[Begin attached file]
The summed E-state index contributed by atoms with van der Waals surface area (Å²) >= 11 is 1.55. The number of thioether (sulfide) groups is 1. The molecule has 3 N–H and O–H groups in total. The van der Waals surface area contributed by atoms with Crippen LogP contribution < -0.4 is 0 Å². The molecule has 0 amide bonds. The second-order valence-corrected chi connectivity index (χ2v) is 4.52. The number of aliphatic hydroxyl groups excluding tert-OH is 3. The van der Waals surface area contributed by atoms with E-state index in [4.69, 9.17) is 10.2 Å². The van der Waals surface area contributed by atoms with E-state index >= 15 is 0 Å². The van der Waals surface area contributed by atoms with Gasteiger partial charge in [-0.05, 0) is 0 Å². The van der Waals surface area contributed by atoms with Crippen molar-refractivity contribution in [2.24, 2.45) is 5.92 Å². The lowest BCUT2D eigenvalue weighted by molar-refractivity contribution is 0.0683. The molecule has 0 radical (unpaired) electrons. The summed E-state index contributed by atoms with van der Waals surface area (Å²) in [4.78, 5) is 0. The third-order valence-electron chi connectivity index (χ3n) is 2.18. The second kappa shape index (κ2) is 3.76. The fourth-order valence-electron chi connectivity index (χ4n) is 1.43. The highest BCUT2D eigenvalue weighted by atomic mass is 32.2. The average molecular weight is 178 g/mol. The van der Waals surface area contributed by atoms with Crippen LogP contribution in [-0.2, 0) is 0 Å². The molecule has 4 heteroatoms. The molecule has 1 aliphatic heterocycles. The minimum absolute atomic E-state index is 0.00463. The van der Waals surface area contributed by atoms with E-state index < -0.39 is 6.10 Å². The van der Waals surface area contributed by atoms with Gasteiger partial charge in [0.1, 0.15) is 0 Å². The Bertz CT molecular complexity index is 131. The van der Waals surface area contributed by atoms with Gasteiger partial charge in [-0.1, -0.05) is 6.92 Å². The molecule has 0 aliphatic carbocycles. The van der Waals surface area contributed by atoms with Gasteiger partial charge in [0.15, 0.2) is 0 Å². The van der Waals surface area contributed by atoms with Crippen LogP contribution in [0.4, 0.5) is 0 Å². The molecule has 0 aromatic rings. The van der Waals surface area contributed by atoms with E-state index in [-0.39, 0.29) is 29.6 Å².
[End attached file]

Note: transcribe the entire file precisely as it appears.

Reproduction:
The summed E-state index contributed by atoms with van der Waals surface area (Å²) >= 11 is 1.55. The number of thioether (sulfide) groups is 1. The molecule has 3 N–H and O–H groups in total. The van der Waals surface area contributed by atoms with Crippen LogP contribution < -0.4 is 0 Å². The molecule has 0 amide bonds. The second-order valence-corrected chi connectivity index (χ2v) is 4.52. The number of aliphatic hydroxyl groups excluding tert-OH is 3. The van der Waals surface area contributed by atoms with E-state index in [4.69, 9.17) is 10.2 Å². The van der Waals surface area contributed by atoms with E-state index >= 15 is 0 Å². The van der Waals surface area contributed by atoms with Gasteiger partial charge in [-0.05, 0) is 0 Å². The van der Waals surface area contributed by atoms with Crippen molar-refractivity contribution in [2.24, 2.45) is 5.92 Å². The lowest BCUT2D eigenvalue weighted by molar-refractivity contribution is 0.0683. The molecule has 0 radical (unpaired) electrons. The summed E-state index contributed by atoms with van der Waals surface area (Å²) in [4.78, 5) is 0. The third-order valence-electron chi connectivity index (χ3n) is 2.18. The second kappa shape index (κ2) is 3.76. The fourth-order valence-electron chi connectivity index (χ4n) is 1.43. The highest BCUT2D eigenvalue weighted by atomic mass is 32.2. The average molecular weight is 178 g/mol. The van der Waals surface area contributed by atoms with Crippen LogP contribution in [-0.2, 0) is 0 Å². The molecule has 4 heteroatoms. The molecule has 1 aliphatic heterocycles. The minimum absolute atomic E-state index is 0.00463. The van der Waals surface area contributed by atoms with E-state index < -0.39 is 6.10 Å². The van der Waals surface area contributed by atoms with Gasteiger partial charge in [0.1, 0.15) is 0 Å². The Bertz CT molecular complexity index is 131. The van der Waals surface area contributed by atoms with Gasteiger partial charge in [-0.1, -0.05) is 6.92 Å². The molecule has 0 aliphatic carbocycles. The van der Waals surface area contributed by atoms with Gasteiger partial charge in [0.15, 0.2) is 0 Å². The van der Waals surface area contributed by atoms with Crippen LogP contribution in [0.4, 0.5) is 0 Å². The molecule has 0 aromatic rings. The van der Waals surface area contributed by atoms with E-state index in [-0.39, 0.29) is 29.6 Å².